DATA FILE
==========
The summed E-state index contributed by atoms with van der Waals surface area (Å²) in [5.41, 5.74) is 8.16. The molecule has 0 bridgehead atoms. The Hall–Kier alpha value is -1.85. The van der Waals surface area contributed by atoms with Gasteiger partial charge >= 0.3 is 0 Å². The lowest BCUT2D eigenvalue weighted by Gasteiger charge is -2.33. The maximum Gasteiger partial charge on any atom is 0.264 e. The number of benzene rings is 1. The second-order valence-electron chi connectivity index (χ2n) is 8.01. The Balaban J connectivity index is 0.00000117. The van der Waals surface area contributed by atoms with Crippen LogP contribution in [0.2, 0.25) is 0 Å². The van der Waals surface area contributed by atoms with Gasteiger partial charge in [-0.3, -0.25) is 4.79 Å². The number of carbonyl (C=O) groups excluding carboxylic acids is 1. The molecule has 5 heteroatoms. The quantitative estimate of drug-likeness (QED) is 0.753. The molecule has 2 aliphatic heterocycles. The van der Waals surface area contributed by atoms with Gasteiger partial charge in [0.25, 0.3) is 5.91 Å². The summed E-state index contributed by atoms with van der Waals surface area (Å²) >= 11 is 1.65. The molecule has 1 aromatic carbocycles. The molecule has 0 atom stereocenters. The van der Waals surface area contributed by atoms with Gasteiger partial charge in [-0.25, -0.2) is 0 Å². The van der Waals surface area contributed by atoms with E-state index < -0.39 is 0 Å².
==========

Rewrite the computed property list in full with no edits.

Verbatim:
The summed E-state index contributed by atoms with van der Waals surface area (Å²) in [5.41, 5.74) is 8.16. The molecule has 0 bridgehead atoms. The Hall–Kier alpha value is -1.85. The van der Waals surface area contributed by atoms with Gasteiger partial charge >= 0.3 is 0 Å². The lowest BCUT2D eigenvalue weighted by Gasteiger charge is -2.33. The maximum Gasteiger partial charge on any atom is 0.264 e. The number of benzene rings is 1. The second-order valence-electron chi connectivity index (χ2n) is 8.01. The Balaban J connectivity index is 0.00000117. The van der Waals surface area contributed by atoms with Crippen LogP contribution in [0.2, 0.25) is 0 Å². The van der Waals surface area contributed by atoms with Gasteiger partial charge in [-0.3, -0.25) is 4.79 Å². The number of carbonyl (C=O) groups excluding carboxylic acids is 1. The molecule has 5 heteroatoms. The quantitative estimate of drug-likeness (QED) is 0.753. The molecule has 2 aliphatic heterocycles. The van der Waals surface area contributed by atoms with Gasteiger partial charge in [0.25, 0.3) is 5.91 Å². The summed E-state index contributed by atoms with van der Waals surface area (Å²) >= 11 is 1.65. The molecule has 1 aromatic carbocycles. The molecule has 0 atom stereocenters. The van der Waals surface area contributed by atoms with Gasteiger partial charge in [-0.25, -0.2) is 0 Å². The van der Waals surface area contributed by atoms with E-state index < -0.39 is 0 Å².